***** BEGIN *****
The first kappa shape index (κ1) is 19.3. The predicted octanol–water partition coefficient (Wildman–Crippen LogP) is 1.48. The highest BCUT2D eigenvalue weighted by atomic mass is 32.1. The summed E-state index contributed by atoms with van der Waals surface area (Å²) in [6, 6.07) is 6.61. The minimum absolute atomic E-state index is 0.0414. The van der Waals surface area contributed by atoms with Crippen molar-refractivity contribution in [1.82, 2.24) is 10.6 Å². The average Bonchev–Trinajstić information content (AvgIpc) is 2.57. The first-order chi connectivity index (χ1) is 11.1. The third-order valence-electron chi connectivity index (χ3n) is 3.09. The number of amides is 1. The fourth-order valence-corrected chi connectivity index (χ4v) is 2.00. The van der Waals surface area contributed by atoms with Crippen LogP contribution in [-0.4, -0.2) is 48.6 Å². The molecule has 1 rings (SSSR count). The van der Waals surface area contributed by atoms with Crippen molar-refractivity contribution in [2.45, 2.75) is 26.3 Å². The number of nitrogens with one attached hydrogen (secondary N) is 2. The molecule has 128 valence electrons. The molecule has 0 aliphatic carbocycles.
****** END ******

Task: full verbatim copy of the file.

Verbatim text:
The first kappa shape index (κ1) is 19.3. The predicted octanol–water partition coefficient (Wildman–Crippen LogP) is 1.48. The highest BCUT2D eigenvalue weighted by atomic mass is 32.1. The summed E-state index contributed by atoms with van der Waals surface area (Å²) in [6, 6.07) is 6.61. The minimum absolute atomic E-state index is 0.0414. The van der Waals surface area contributed by atoms with Crippen molar-refractivity contribution in [1.82, 2.24) is 10.6 Å². The average Bonchev–Trinajstić information content (AvgIpc) is 2.57. The first-order chi connectivity index (χ1) is 11.1. The third-order valence-electron chi connectivity index (χ3n) is 3.09. The number of amides is 1. The fourth-order valence-corrected chi connectivity index (χ4v) is 2.00. The van der Waals surface area contributed by atoms with Crippen LogP contribution in [-0.4, -0.2) is 48.6 Å². The molecule has 1 rings (SSSR count). The van der Waals surface area contributed by atoms with Crippen molar-refractivity contribution in [2.45, 2.75) is 26.3 Å². The number of nitrogens with one attached hydrogen (secondary N) is 2. The molecule has 128 valence electrons. The molecule has 0 aliphatic carbocycles.